HIV is a virus that affects the immune system. There are several ways to prevent contracting HIV.
One prevention method is called postexposure prophylaxis (PEP), which is a combination of antiretroviral medications. PEP can be taken after a potential exposure in order to help prevent HIV transmission.
The article below will focus on what exactly PEP is, when and how to take it, and what to expect.
PEP is taken in emergency situations when exposure to HIV may have occurred. When taken as directed, it’s effective at preventing HIV transmission. Some examples of situations where PEP may be used include after:
- engaging in consensual sex, especially without a condom or other barrier method or if a barrier method breaks
- experiencing a sexual assault
- sharing needles or other injection drug equipment
- having an occupational injury, such as a needlestick or a cut
It’s important to note that PEP is for emergency use only. It’s not a substitute for other HIV prevention methods, such as using a condom or other barrier method during sex or taking preexposure prophylaxis (PrEP).
PEP is actually a combination of different antiretroviral drugs. These drugs work to prevent the virus from replicating effectively in the body. The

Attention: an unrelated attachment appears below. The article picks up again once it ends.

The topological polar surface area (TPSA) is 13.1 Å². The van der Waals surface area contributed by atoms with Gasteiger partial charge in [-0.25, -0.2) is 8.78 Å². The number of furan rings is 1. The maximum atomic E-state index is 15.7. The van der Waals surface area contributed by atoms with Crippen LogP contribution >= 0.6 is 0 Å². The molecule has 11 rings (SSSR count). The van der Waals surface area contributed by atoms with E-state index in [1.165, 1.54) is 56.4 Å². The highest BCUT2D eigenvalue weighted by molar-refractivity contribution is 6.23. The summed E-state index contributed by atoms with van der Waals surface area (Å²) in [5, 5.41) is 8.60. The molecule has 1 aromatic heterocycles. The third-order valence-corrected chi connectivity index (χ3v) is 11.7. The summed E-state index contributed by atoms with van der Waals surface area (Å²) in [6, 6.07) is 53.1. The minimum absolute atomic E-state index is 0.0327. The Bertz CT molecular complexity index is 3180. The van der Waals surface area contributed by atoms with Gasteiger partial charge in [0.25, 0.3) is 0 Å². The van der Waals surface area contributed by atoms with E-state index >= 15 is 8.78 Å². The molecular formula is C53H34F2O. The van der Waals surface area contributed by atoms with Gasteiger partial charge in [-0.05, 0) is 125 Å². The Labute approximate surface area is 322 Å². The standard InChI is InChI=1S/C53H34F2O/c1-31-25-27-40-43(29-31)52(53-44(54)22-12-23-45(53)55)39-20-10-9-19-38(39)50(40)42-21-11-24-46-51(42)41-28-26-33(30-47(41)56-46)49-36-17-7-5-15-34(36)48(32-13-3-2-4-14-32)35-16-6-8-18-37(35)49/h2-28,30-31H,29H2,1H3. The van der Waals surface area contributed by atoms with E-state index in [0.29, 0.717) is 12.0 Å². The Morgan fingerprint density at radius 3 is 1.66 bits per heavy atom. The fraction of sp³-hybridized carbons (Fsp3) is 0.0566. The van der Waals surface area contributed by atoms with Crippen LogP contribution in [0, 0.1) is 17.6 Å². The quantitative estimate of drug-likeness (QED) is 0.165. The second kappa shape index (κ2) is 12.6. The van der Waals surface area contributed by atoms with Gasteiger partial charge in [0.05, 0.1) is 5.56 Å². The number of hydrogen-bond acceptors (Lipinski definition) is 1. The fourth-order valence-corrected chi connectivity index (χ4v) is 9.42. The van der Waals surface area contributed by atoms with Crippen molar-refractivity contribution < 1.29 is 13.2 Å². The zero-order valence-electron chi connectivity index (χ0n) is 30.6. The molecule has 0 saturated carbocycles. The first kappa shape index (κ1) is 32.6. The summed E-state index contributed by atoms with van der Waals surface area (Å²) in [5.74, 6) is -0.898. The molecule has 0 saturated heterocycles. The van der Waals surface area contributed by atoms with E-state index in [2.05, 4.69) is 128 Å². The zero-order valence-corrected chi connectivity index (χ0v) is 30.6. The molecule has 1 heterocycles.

- tenofovir/emtricitabine (Truvada) with raltegravir (Isentress)
- tenofovir/emtricitabine (Truvada) with dolutegravir (Tivicay)
HIV is a retrovirus that destroys cells in the immune system. When left untreated, the immune system can become severely weakened and prone to severe opportunistic infections.
HIV can be transmitted through body fluids containing the virus, such as blood, semen, and fluids from the vagina or rectum. These must make direct contact with blood or mucous membranes, such as those found around the genitals and mouth, in order to transmit the virus.
Some people that contract HIV have flu-like symptoms
There are several ways to reduce the risk of contracting HIV including:
- using a condom or other barrier method during sex
- having regular screenings for HIV and other sexually transmitted infections (STIs)
- avoiding the sharing of needles or other injection drug equipment
- taking PrEP
In order to be effective, PEP must be started
Because of this, it’s vital to talk with a healthcare professional as soon as possible if exposure to HIV may have occurred. This can include speaking with someone at:
- a primary care office
- an urgent care facility
- a sexual health clinic
- the emergency room
PEP medications are taken daily for a total of 28 days (4 weeks). They’re given in a pill format.
It’s important to take PEP around the same time each day. This is so the level of antiretroviral drugs in the body remains constant during treatment.